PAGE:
SaaS Approach Not A Fit For Enterprise Search

An accurate way to describe Software as a Service's (SaaS) impact on the enterprise software market would be "all the rage." Buoyed by high profile success stories, such as Salesforce.com and Google's Gmail, vendors have been quickly moving to adopt this computing model, with one very notable exception: enterprise search. "The SaaS approach has had little impact on the enterprise search market to date," stated Paul Sonderegger, chief strategist at Endeca.

November 23, 2009

3 Min Read
Network Computing logo

An accurate way to describe Software as a Service's (SaaS) impact on the enterprise software market would be "all the rage." Buoyed by high profile success stories, such as Salesforce.com and Google's Gmail, vendors have been quickly moving to adopt this computing model, with one very notable exception: enterprise search. "The SaaS approach has had little impact on the enterprise search market to date," stated Paul Sonderegger, chief strategist at Endeca.  

Search suppliers, such as Blossom, Northern Light and Pico, have tried to build up enterprise SaaS search services, but they haven't gained significant traction. Meanwhile, most of the prime search suppliers have stayed with traditional licensing models even though SaaS has become quite popular in many other market segments. A couple of factors have tempered users' and vendors' interest in SaaS search.

Search boomed at the turn of the millennium as the Internet became a common way for business professionals and consumers to find information. At the time, host based computing was the dominant model that enterprises followed. So, most search products were designed for that approach. Transforming these systems so they follow a SaaS formula can take a lot of time, effort and money. To date, most vendors have not thought that such an investment would be worth the potential rewards.

In fact, SaaS offerings have been limited mainly to scouring web sites. They do offer companies help in cataloguing information on their sites and then presenting it to users, however, that is not what corporations desire from their enterprise search systems. Instead, they need a system capable of examining information stored in multiple repositories and then presenting the most relevant data to employees.

One challenge in delivering such features is that the information is squirreled away inside the enterprise. Corporations house information in a variety of places: Enterprise Resource Planning systems, email messages, text documents and spreadsheets. Cataloguing and then providing access to the different data sources via a SaaS service has proven to be a significant challenge for suppliers.The vendors also run into cultural inhibitors. Concerns often start with the fact that a business no longer has control over its information because it moves off site to the SaaS supplier's data center. "Companies view search as a corporate asset," explained John Turnbull, president & CEO of Thunderstone Software LLC. Larger corporations especially desire to have firm control over their corporate data.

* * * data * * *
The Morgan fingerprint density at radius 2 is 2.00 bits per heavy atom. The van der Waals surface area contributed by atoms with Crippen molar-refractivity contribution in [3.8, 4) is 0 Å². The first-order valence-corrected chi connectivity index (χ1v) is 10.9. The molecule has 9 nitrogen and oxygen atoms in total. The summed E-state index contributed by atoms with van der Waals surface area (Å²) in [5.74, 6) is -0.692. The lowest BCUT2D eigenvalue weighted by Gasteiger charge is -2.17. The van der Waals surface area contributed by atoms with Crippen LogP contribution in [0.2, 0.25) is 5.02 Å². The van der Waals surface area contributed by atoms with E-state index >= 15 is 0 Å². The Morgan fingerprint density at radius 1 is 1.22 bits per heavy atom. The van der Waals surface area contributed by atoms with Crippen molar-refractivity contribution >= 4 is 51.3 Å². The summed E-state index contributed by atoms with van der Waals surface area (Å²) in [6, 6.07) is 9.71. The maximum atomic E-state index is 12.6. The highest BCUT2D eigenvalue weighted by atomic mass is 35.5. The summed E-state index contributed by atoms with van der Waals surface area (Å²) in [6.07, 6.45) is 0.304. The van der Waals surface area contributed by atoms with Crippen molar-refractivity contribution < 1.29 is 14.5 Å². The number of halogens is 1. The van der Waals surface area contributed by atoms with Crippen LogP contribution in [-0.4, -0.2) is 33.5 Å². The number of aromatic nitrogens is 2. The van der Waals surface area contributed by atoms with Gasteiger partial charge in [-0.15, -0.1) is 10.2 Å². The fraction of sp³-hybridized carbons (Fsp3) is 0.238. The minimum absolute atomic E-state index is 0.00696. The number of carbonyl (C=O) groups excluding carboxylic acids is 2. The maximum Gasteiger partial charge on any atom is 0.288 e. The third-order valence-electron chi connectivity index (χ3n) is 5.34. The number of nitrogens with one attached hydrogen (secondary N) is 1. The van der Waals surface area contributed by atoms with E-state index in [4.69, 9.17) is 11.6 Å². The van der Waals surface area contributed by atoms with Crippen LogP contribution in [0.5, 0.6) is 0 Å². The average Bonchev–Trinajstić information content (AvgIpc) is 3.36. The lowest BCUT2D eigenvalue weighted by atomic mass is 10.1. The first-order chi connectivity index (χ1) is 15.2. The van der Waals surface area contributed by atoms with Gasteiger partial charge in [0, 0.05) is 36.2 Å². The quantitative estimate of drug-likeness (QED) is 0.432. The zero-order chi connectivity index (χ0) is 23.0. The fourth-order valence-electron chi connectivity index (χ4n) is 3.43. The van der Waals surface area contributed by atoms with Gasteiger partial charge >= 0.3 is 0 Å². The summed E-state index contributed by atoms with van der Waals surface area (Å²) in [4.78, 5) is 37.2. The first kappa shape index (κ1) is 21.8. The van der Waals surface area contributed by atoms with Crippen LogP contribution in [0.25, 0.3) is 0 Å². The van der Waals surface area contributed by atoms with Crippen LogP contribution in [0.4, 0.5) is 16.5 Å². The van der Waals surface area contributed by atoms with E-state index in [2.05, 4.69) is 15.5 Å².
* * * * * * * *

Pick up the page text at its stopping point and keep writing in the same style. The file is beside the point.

Another factor is SaaS options present companies with new security challenges. Information no longer sits in a data center behind a firewall and other security systems. The customer not only has to find a way to let the SaaS supplier in but also still restrict access to outsiders. In addition, the client has to make sure that the vendor has put sufficient security checks in place to ensure that its data center is secure.  In essence, the corporation ends up managing two security sets of security systems rather than one.

Because SaaS solutions are relatively new, best practices are just beginning to emerge, so how to ensure that these services are secure is still a work in progress. In addition, it is unclear if a SaaS approach meets the growing number of government regulations, such as Sarbanes-Oxley.

Companies also have no financial incentive to turn to a SaaS option. Traditionally, prices for enterprise search systems started at $50,000 and quickly raced past the $100,000 mark (deployments costing more than $1 million have been common). However, pricing has plummeted recently. "When it introduced its search appliance, Google dramatically changed product pricing," noted Whit Andrews, vice president at Gartner. After this change, customers could buy a search system for a few thousand dollars. Microsoft pushed pricing down even further by bundling search features in its SharePoint system. Consequently, SaaS solutions have not had clear cut cost advantages.

While SaaS options have had a major impact in many enterprise software markets, their influence has been minimal in the enterprise search segment. And nothing is looming on the horizon that will change the status quo.  

SUBSCRIBE TO OUR NEWSLETTER
Stay informed! Sign up to get expert advice and insight delivered direct to your inbox
More Insights